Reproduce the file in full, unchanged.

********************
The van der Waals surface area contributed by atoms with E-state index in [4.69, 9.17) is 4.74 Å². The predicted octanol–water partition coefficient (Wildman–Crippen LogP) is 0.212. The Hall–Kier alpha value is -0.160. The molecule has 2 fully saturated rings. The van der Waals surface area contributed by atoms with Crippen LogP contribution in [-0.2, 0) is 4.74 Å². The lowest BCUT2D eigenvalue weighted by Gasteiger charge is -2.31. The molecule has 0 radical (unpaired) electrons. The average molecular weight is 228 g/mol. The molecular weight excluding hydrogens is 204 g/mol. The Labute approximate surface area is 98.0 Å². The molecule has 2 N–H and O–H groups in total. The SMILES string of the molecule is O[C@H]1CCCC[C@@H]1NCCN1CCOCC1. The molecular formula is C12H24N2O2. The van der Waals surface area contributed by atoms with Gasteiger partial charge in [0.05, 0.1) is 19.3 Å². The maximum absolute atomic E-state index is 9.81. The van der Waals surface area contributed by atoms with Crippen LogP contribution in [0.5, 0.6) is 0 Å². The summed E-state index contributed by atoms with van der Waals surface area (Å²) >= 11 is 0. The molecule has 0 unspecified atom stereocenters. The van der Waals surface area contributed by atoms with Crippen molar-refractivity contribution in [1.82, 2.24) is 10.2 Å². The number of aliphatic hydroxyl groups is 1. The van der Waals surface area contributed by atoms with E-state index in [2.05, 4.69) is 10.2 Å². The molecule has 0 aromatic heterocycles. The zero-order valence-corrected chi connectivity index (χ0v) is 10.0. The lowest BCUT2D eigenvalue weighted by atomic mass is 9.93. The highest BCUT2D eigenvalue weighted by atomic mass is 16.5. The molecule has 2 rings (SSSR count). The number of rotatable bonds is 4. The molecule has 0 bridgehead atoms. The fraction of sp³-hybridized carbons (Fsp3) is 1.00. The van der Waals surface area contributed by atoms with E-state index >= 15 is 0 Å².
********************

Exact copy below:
The van der Waals surface area contributed by atoms with E-state index in [4.69, 9.17) is 4.74 Å². The predicted octanol–water partition coefficient (Wildman–Crippen LogP) is 0.212. The Hall–Kier alpha value is -0.160. The molecule has 2 fully saturated rings. The van der Waals surface area contributed by atoms with Crippen LogP contribution in [-0.2, 0) is 4.74 Å². The lowest BCUT2D eigenvalue weighted by Gasteiger charge is -2.31. The molecule has 0 radical (unpaired) electrons. The average molecular weight is 228 g/mol. The molecular weight excluding hydrogens is 204 g/mol. The Labute approximate surface area is 98.0 Å². The molecule has 2 N–H and O–H groups in total. The SMILES string of the molecule is O[C@H]1CCCC[C@@H]1NCCN1CCOCC1. The molecular formula is C12H24N2O2. The van der Waals surface area contributed by atoms with Gasteiger partial charge in [0.05, 0.1) is 19.3 Å². The maximum absolute atomic E-state index is 9.81. The van der Waals surface area contributed by atoms with Crippen LogP contribution in [0.5, 0.6) is 0 Å². The summed E-state index contributed by atoms with van der Waals surface area (Å²) >= 11 is 0. The molecule has 0 unspecified atom stereocenters. The van der Waals surface area contributed by atoms with Crippen molar-refractivity contribution in [1.82, 2.24) is 10.2 Å². The number of aliphatic hydroxyl groups is 1. The van der Waals surface area contributed by atoms with E-state index in [2.05, 4.69) is 10.2 Å². The molecule has 0 aromatic heterocycles. The zero-order valence-corrected chi connectivity index (χ0v) is 10.0. The lowest BCUT2D eigenvalue weighted by atomic mass is 9.93. The highest BCUT2D eigenvalue weighted by atomic mass is 16.5. The molecule has 2 rings (SSSR count). The number of rotatable bonds is 4. The molecule has 0 bridgehead atoms. The fraction of sp³-hybridized carbons (Fsp3) is 1.00. The van der Waals surface area contributed by atoms with E-state index >= 15 is 0 Å².